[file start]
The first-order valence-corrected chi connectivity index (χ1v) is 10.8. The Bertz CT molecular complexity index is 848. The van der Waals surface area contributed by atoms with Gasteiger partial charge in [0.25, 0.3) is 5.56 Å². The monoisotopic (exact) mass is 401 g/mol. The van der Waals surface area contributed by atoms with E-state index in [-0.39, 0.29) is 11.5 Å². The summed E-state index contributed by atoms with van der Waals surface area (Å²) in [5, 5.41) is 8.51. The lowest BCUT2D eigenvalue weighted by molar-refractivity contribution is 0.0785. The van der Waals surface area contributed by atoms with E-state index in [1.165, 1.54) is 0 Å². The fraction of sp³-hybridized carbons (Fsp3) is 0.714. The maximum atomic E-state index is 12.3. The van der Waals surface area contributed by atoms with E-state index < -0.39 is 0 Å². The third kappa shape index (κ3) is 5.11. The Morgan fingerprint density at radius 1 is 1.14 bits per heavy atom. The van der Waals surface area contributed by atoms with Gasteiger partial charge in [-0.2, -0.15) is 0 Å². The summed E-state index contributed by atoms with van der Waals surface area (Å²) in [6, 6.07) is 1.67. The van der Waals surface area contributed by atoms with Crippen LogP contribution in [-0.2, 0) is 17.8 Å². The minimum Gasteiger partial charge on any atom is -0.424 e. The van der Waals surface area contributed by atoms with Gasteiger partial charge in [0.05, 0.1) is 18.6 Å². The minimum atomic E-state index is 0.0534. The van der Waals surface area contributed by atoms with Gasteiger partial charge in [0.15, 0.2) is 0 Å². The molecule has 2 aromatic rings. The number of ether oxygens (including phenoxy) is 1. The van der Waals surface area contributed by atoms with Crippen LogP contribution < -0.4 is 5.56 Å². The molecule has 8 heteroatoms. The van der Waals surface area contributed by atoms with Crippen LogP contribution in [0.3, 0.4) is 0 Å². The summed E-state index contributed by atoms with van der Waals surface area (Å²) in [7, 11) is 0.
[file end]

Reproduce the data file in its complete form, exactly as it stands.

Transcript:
The first-order valence-corrected chi connectivity index (χ1v) is 10.8. The Bertz CT molecular complexity index is 848. The van der Waals surface area contributed by atoms with Gasteiger partial charge in [0.25, 0.3) is 5.56 Å². The monoisotopic (exact) mass is 401 g/mol. The van der Waals surface area contributed by atoms with E-state index in [-0.39, 0.29) is 11.5 Å². The summed E-state index contributed by atoms with van der Waals surface area (Å²) in [5, 5.41) is 8.51. The lowest BCUT2D eigenvalue weighted by molar-refractivity contribution is 0.0785. The van der Waals surface area contributed by atoms with E-state index in [1.165, 1.54) is 0 Å². The fraction of sp³-hybridized carbons (Fsp3) is 0.714. The maximum atomic E-state index is 12.3. The van der Waals surface area contributed by atoms with E-state index < -0.39 is 0 Å². The third kappa shape index (κ3) is 5.11. The Morgan fingerprint density at radius 1 is 1.14 bits per heavy atom. The van der Waals surface area contributed by atoms with Gasteiger partial charge in [-0.2, -0.15) is 0 Å². The summed E-state index contributed by atoms with van der Waals surface area (Å²) in [6, 6.07) is 1.67. The van der Waals surface area contributed by atoms with Crippen LogP contribution in [-0.2, 0) is 17.8 Å². The minimum Gasteiger partial charge on any atom is -0.424 e. The van der Waals surface area contributed by atoms with Gasteiger partial charge in [0.05, 0.1) is 18.6 Å². The minimum atomic E-state index is 0.0534. The van der Waals surface area contributed by atoms with Gasteiger partial charge in [0.15, 0.2) is 0 Å². The molecule has 2 aromatic rings. The number of ether oxygens (including phenoxy) is 1. The van der Waals surface area contributed by atoms with Crippen LogP contribution < -0.4 is 5.56 Å². The molecule has 8 heteroatoms. The van der Waals surface area contributed by atoms with Crippen LogP contribution in [0.3, 0.4) is 0 Å². The summed E-state index contributed by atoms with van der Waals surface area (Å²) in [7, 11) is 0.